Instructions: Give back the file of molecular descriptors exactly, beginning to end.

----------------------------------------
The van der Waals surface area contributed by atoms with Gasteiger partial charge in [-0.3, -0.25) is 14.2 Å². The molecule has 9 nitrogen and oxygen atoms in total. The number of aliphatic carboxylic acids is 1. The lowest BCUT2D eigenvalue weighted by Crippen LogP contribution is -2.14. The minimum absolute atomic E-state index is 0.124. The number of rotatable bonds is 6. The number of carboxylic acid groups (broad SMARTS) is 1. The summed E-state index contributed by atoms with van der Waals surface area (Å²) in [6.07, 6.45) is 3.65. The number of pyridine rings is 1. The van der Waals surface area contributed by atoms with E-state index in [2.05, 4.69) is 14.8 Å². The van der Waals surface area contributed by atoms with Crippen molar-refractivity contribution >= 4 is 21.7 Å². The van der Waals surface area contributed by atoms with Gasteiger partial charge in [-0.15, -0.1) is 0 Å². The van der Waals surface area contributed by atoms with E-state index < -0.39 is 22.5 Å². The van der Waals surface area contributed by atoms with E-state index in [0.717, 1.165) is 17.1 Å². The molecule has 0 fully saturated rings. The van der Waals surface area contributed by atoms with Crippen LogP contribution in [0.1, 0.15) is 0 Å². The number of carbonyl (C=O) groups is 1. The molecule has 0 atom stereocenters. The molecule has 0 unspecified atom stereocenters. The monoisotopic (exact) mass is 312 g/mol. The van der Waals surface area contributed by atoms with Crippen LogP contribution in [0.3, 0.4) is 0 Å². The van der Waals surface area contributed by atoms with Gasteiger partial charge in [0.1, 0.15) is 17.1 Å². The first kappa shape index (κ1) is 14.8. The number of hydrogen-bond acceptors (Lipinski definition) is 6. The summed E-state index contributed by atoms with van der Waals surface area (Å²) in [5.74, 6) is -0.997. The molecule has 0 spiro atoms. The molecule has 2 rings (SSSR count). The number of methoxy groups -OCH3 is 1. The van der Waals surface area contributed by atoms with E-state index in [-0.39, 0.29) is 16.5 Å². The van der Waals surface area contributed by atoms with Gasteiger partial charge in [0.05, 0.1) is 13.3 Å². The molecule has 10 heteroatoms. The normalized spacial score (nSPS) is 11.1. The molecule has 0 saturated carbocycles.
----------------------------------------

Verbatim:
The van der Waals surface area contributed by atoms with Gasteiger partial charge in [-0.3, -0.25) is 14.2 Å². The molecule has 9 nitrogen and oxygen atoms in total. The number of aliphatic carboxylic acids is 1. The lowest BCUT2D eigenvalue weighted by Crippen LogP contribution is -2.14. The minimum absolute atomic E-state index is 0.124. The number of rotatable bonds is 6. The number of carboxylic acid groups (broad SMARTS) is 1. The summed E-state index contributed by atoms with van der Waals surface area (Å²) in [6.07, 6.45) is 3.65. The number of pyridine rings is 1. The van der Waals surface area contributed by atoms with E-state index in [2.05, 4.69) is 14.8 Å². The van der Waals surface area contributed by atoms with Crippen molar-refractivity contribution >= 4 is 21.7 Å². The van der Waals surface area contributed by atoms with Gasteiger partial charge in [-0.15, -0.1) is 0 Å². The van der Waals surface area contributed by atoms with E-state index < -0.39 is 22.5 Å². The van der Waals surface area contributed by atoms with E-state index in [0.717, 1.165) is 17.1 Å². The molecule has 0 fully saturated rings. The van der Waals surface area contributed by atoms with Crippen LogP contribution in [0.1, 0.15) is 0 Å². The number of carbonyl (C=O) groups is 1. The molecule has 0 atom stereocenters. The molecule has 0 unspecified atom stereocenters. The monoisotopic (exact) mass is 312 g/mol. The van der Waals surface area contributed by atoms with Crippen LogP contribution in [0.3, 0.4) is 0 Å². The van der Waals surface area contributed by atoms with Gasteiger partial charge in [0.1, 0.15) is 17.1 Å². The first kappa shape index (κ1) is 14.8. The number of hydrogen-bond acceptors (Lipinski definition) is 6. The summed E-state index contributed by atoms with van der Waals surface area (Å²) in [5.74, 6) is -0.997. The molecule has 0 spiro atoms. The molecule has 2 rings (SSSR count). The number of methoxy groups -OCH3 is 1. The van der Waals surface area contributed by atoms with E-state index in [-0.39, 0.29) is 16.5 Å². The van der Waals surface area contributed by atoms with Gasteiger partial charge in [0.05, 0.1) is 13.3 Å². The molecule has 10 heteroatoms. The normalized spacial score (nSPS) is 11.1. The molecule has 0 saturated carbocycles.